"If this (book) is true – and the documentation is very convincing – we made bio-weapons work that was grossly immoral," Smith said in an interview with Asbury Park Press before Wednesday's city council. "It's a shocking reading and I hope it adds to our push. Looking at what happened can help us come up with how we handle it now."

He wrote a letter in that regard to President Trump and three inspectors in general – of the Defense Ministry, Domestic Security and Agriculture – serious and comprehensive investigation "in the book's claims." "We owe it to the overwhelming number of patients suffering from the Lyme disease," Smith wrote in the letter dated 14. May." These individuals – and the American public – deserve to know the truth. "

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Although he has not received a formal reply, Smith said that his appeal became aware of members of Trump's inner circle If Congress does not want to act on its two-party bill (HR 220) to prevent research funding – currently a $ 11 million low for the Centers for Disease Control and Prevention and $ 28 million for the National Institutes of Health – he would like to nudge the US Congressman , Chris Smith (R-NJ), opens a panel discussion on Lyme Disease Research held at Wall Township Municipal Building on Wednesday, May 29, 2019. Behind him is Wall Township Mayor Kevin P Orender. "Width =" 540 "data-mycapture-src = "mycapture-sm-src =" https: / data-mycapture-sm-src = "https: / /www.gannett-cdn.com/presto/2019/05/30/PAPP/1d83edad-7c4f-4f0b-8574-a3db2724d a77-SMITHLYMEDISEASE0529B.jpg? width = 500 & height = 333 "/> Buy photo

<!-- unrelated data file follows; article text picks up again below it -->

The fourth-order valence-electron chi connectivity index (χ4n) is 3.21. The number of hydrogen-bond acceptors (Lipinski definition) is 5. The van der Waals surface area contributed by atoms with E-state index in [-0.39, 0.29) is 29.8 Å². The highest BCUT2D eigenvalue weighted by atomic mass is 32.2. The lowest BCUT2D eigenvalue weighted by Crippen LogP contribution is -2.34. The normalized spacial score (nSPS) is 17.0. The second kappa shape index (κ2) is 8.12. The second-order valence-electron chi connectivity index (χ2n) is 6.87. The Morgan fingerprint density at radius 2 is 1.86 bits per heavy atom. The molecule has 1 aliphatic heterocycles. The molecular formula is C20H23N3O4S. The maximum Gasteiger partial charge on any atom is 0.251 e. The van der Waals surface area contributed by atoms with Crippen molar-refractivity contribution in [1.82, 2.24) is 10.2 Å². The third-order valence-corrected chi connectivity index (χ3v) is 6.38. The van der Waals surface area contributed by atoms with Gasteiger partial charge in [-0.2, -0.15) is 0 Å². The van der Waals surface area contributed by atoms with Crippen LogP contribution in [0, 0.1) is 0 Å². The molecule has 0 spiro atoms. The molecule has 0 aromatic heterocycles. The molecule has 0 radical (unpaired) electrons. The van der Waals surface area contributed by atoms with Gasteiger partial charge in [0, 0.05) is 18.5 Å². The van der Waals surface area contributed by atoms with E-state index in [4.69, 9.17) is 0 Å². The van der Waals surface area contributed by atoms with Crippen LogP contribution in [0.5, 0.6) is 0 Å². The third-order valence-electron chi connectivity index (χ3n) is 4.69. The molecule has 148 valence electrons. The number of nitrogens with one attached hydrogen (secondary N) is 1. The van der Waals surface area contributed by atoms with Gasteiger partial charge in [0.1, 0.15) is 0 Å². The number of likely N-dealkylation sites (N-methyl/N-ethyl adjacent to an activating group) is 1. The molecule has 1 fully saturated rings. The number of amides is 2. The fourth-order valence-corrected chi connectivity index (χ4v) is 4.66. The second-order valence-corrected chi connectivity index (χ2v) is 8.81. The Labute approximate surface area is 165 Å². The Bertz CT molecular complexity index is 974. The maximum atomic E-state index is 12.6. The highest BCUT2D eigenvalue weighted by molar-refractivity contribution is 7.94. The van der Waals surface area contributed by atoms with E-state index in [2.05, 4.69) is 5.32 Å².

US Congressman Chris Smith (R-NJ) opens a panel discussion on Lyme disease research held in Wall Township Municipal Building on Wednesday 29 May 2019. Behind him is Wall Township Mayor Kevin P. Orender. (Photo: Thomas P. Costello)

& # 39; No one helps them & # 39;

The drawing for change is there. A federal working group that includes Wall resident and leading Lyme lawyer Pat Smith, gave Congress a report last year loaded with recommendations, most urgently, how to strengthen the testing process. It also includes patient histories, as for an air force pilot who may have been taken out of service by Lyme.

"It shows that these patients really had a problem and still do it because no one helps them," said Pat Smith, sitting on Wednesday's panel. She was joined by Ben Beard of CDC and Richard Horowitz, a Lyme-friendly physician based in New York. Beard said the CDC is studying the relationship between tick bite and red meat allergies, a prominent concern among Lyme lawyers.

Chris Smith talked about his own daughter, a mother of three and an avid runner who fell ill with chronic Lyme five years ago.

"She had brain fog and her joint hurt," he said. "She couldn't get out of bed."

He looks at evidence in the book "Bitten" and in the 105-page federal working group report and sees fresh ammunition in the battle to recognize chronic Lyme. 19659097] "Just follow the science," he said. "People get sick."

Jerry Carino is the news columnist for Asbury Park Press focusing on Jersey Shore's interesting people, inspirational stories and urgent questions. Contact him at jcarino@gannettnj.com.